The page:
UF awarded $10 million in grants to personalize virtual learning

December 7, 2016
Larry Lansford
photographer: UF Photography
Education, virtual learning, grants

The University of Florida is assembling researchers from multiple fields to seek solutions in two areas of 21st century education – personalizing online math instruction and adapting educational technology for students with visual impairments.

The studies are funded by two grants, worth more than $10 million combined, from the Institute of Education Sciences, the research arm of the U.S. Department of Education.

Nearly $9 million of the grant money supports a new project called Precision Education: Virtual Learning Lab, which brings together top experts in informatics, math education and professional development for teachers. Their charge is to advance a new approach for exploring massive sets of archived student data to update and personalize virtual instruction for future math students.

“With the increased use of computers in education, the large-scale mining of existing education data represents a big new opportunity for computers to help teachers adapt their practice for today’s digltal world and help their students to improve their virtual learning,” said UF education technology professor Carole R. Beal, the principal investigator of both studies (pictured above).

The new Virtual Learning Lab team comprises faculty researchers at UF and the University of Notre Dame, and experts from Study Edge, a Gainesville-based online tutoring company.

Over the next five years, the researchers will conduct studies in the emerging discipline of precision education, which uses large-scale education data from prior students — such as standardized test scores, administrative records from schools and universities, and teaching methods used — to personalize the learning experience for future individual students.

No more one-size-fits-all lesson plans geared to some “statistically average” student profile.

The researchers will focus on online or virtual learners in math using the new technology of “big data” learning analysis. The precision education approach has researchers using powerful supercomputers to rapidly scrutinize the massive education data, plus figures from students’ use of interactive or group learning tools.

“Our grand challenge is to improve the achievement of struggling online students,” said Beal, who was recruited to UF’s College of Education from the University of Arizona in 2014 to head the new UF Online Learning Institute. “We will design new teacher development programs on the use of learning analytics and personalizing instruction, and how to track student progress when every student is doing something unique.”

Researchers at the Virtual Learning Lab will develop and test their prototype personalized model of precision education on a popular online tutoring tool called Algebra Nation, which the UF Lastinger Center for Learning launched in 2013 in tandem with Study Edge. Algebra Nation has since been used by more than 3,000 teachers and 200,000 math students from all 67 Florida school districts—mostly ninth graders gearing up for the mandatory end-of-course exam in Algebra 1.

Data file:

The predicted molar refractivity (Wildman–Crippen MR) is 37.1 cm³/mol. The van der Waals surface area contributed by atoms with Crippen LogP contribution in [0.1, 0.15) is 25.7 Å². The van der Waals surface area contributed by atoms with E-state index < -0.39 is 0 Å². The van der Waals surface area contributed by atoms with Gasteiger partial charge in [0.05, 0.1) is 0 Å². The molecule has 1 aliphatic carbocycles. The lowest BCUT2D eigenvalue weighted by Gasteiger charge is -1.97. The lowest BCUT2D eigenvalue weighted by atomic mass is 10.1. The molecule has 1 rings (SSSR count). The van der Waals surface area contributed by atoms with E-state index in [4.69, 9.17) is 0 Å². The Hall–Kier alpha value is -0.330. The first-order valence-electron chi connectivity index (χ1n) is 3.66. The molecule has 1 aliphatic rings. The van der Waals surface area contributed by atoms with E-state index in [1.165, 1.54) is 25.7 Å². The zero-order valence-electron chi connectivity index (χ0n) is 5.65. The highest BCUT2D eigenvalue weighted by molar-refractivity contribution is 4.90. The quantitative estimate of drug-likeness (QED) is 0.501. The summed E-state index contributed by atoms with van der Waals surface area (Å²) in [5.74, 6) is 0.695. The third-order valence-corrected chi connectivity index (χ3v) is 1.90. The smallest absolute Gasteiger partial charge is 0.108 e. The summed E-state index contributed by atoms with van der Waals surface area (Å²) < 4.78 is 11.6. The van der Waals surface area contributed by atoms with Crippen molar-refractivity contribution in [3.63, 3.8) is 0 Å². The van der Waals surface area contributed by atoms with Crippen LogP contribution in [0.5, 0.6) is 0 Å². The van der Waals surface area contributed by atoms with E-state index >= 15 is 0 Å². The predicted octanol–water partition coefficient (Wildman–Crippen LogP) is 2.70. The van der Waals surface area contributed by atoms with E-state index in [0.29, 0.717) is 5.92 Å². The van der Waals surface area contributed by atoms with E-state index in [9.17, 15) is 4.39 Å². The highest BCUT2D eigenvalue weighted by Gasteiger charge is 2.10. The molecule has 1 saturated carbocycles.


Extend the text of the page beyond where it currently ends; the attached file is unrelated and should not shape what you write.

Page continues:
Near the end of the study, researchers will compare test results of students using the updated and personalized version of Algebra Nation with the scores of students using the regular version.

Beal said the Virtual Learning Lab also will serve as a national hub for researchers—forming a network for sharing findings and collaborating on new efforts to advance the fledgling field of precision education and personalized virtual learning.

The project’s co-principal investigator is Walter Leite, UF professor of research and evaluation methodology (REM) with expertise in big-data mining and learning analysis.

Other College of Education faculty researchers involved are: Corinne Huggins-Manley (REM), and Don Pemberton and Philip Poekert from the college’s Lastinger Center for Learning.

Two other participating UF faculty scholars are: George Michailidis, director of the UF Informatics Institute; and Juan Gilbert, chairman of computer and information sciences and engineering, and a pioneer in the field of human-centered computing.

Other key team members are psychology and computer science professor Sidney D’Mello of the University of Notre Dame and online tutoring specialist Ethan Fieldman of Study Edge.

Adapting education technology for math students with visual impairment

The theme of personalized online learning carries over to Beal’s second federal grant, a three-year, $1.4 million project to help solve the unique challenges that visually impaired students must overcome in learning online.

Think about it: How can students who can’t see the images on their computer screen solve algebra or geometry problems filled with line, bar and circle graphs, figures, geometric shapes and maps?

“In my investigations, I have found that students who appear disengaged in the traditional classroom are often among the most active learners in the online learning setting,” Beal said.

For this study, Beal has assembled a research team with colleagues from Arizona and Florida to explore how technology can make online learning more accessible to students with special needs. Nicholas Gage from UF’s special education program is co-principal investigator.

The researchers will develop and test an iPad-based instructional system to train students with visual impairments to locate and decipher targeted information in math graphics problems. The system includes audio, print and braille cues in accompanying books to point users to targeted graphics and word problems.

They plan to recruit up to 150 middle and high school students with visual impairments for the project from regular schools and specialized residential programs in Florida, Arizona and other states.

 

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